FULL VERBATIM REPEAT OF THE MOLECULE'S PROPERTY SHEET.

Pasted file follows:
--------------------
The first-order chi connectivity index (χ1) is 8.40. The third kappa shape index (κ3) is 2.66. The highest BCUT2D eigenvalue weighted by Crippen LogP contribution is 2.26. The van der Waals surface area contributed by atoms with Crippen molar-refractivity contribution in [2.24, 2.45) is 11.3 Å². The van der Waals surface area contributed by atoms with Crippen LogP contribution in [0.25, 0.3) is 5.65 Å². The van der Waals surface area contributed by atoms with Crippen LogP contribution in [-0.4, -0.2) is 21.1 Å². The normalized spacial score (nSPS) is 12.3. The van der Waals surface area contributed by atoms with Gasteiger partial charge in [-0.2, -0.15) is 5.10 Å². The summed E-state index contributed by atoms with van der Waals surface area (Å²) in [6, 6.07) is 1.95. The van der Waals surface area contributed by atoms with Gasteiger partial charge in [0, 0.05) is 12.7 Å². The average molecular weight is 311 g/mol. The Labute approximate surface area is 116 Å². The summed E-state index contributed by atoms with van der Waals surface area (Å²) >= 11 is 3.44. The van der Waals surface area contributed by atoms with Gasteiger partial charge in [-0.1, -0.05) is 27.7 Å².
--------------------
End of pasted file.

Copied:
The first-order chi connectivity index (χ1) is 8.40. The third kappa shape index (κ3) is 2.66. The highest BCUT2D eigenvalue weighted by Crippen LogP contribution is 2.26. The van der Waals surface area contributed by atoms with Crippen molar-refractivity contribution in [2.24, 2.45) is 11.3 Å². The van der Waals surface area contributed by atoms with Crippen LogP contribution in [0.25, 0.3) is 5.65 Å². The van der Waals surface area contributed by atoms with Crippen LogP contribution in [-0.4, -0.2) is 21.1 Å². The normalized spacial score (nSPS) is 12.3. The van der Waals surface area contributed by atoms with Gasteiger partial charge in [-0.2, -0.15) is 5.10 Å². The summed E-state index contributed by atoms with van der Waals surface area (Å²) in [6, 6.07) is 1.95. The van der Waals surface area contributed by atoms with Gasteiger partial charge in [0, 0.05) is 12.7 Å². The average molecular weight is 311 g/mol. The Labute approximate surface area is 116 Å². The summed E-state index contributed by atoms with van der Waals surface area (Å²) >= 11 is 3.44. The van der Waals surface area contributed by atoms with Gasteiger partial charge in [-0.1, -0.05) is 27.7 Å².